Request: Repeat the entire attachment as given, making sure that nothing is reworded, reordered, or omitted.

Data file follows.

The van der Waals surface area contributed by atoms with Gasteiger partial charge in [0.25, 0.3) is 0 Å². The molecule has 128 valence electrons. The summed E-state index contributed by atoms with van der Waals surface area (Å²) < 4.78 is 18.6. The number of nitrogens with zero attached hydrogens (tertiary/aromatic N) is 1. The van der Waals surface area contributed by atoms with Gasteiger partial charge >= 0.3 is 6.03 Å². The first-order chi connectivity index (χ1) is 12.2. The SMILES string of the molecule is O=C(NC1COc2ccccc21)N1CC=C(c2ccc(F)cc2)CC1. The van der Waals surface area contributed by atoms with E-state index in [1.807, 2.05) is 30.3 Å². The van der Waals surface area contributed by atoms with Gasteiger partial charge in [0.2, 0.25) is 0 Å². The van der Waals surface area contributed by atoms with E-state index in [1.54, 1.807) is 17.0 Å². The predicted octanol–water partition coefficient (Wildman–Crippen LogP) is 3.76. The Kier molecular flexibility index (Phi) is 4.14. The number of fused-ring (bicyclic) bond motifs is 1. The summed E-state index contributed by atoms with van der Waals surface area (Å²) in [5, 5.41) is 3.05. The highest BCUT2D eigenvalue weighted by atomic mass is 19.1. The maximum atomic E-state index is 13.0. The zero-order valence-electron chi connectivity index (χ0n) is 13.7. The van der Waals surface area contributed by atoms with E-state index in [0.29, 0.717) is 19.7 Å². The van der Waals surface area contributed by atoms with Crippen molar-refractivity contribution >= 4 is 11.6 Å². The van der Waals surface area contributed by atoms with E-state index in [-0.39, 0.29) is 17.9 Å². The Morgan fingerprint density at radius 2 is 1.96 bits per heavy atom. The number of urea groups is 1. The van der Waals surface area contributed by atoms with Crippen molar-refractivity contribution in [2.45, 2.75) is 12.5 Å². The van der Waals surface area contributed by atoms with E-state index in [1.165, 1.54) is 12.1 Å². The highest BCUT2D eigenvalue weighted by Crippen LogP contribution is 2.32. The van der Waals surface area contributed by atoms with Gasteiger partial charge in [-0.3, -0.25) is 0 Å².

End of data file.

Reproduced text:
The van der Waals surface area contributed by atoms with Gasteiger partial charge in [0.25, 0.3) is 0 Å². The molecule has 128 valence electrons. The summed E-state index contributed by atoms with van der Waals surface area (Å²) < 4.78 is 18.6. The number of nitrogens with zero attached hydrogens (tertiary/aromatic N) is 1. The van der Waals surface area contributed by atoms with Gasteiger partial charge >= 0.3 is 6.03 Å². The first-order chi connectivity index (χ1) is 12.2. The SMILES string of the molecule is O=C(NC1COc2ccccc21)N1CC=C(c2ccc(F)cc2)CC1. The van der Waals surface area contributed by atoms with E-state index in [1.807, 2.05) is 30.3 Å². The van der Waals surface area contributed by atoms with Gasteiger partial charge in [0.2, 0.25) is 0 Å². The van der Waals surface area contributed by atoms with E-state index in [1.54, 1.807) is 17.0 Å². The predicted octanol–water partition coefficient (Wildman–Crippen LogP) is 3.76. The Kier molecular flexibility index (Phi) is 4.14. The number of fused-ring (bicyclic) bond motifs is 1. The summed E-state index contributed by atoms with van der Waals surface area (Å²) in [5, 5.41) is 3.05. The highest BCUT2D eigenvalue weighted by atomic mass is 19.1. The maximum atomic E-state index is 13.0. The zero-order valence-electron chi connectivity index (χ0n) is 13.7. The van der Waals surface area contributed by atoms with E-state index in [0.29, 0.717) is 19.7 Å². The van der Waals surface area contributed by atoms with Crippen molar-refractivity contribution >= 4 is 11.6 Å². The van der Waals surface area contributed by atoms with E-state index in [-0.39, 0.29) is 17.9 Å². The Morgan fingerprint density at radius 2 is 1.96 bits per heavy atom. The number of urea groups is 1. The van der Waals surface area contributed by atoms with Crippen molar-refractivity contribution in [2.45, 2.75) is 12.5 Å². The van der Waals surface area contributed by atoms with E-state index in [1.165, 1.54) is 12.1 Å². The highest BCUT2D eigenvalue weighted by Crippen LogP contribution is 2.32. The van der Waals surface area contributed by atoms with Gasteiger partial charge in [-0.3, -0.25) is 0 Å².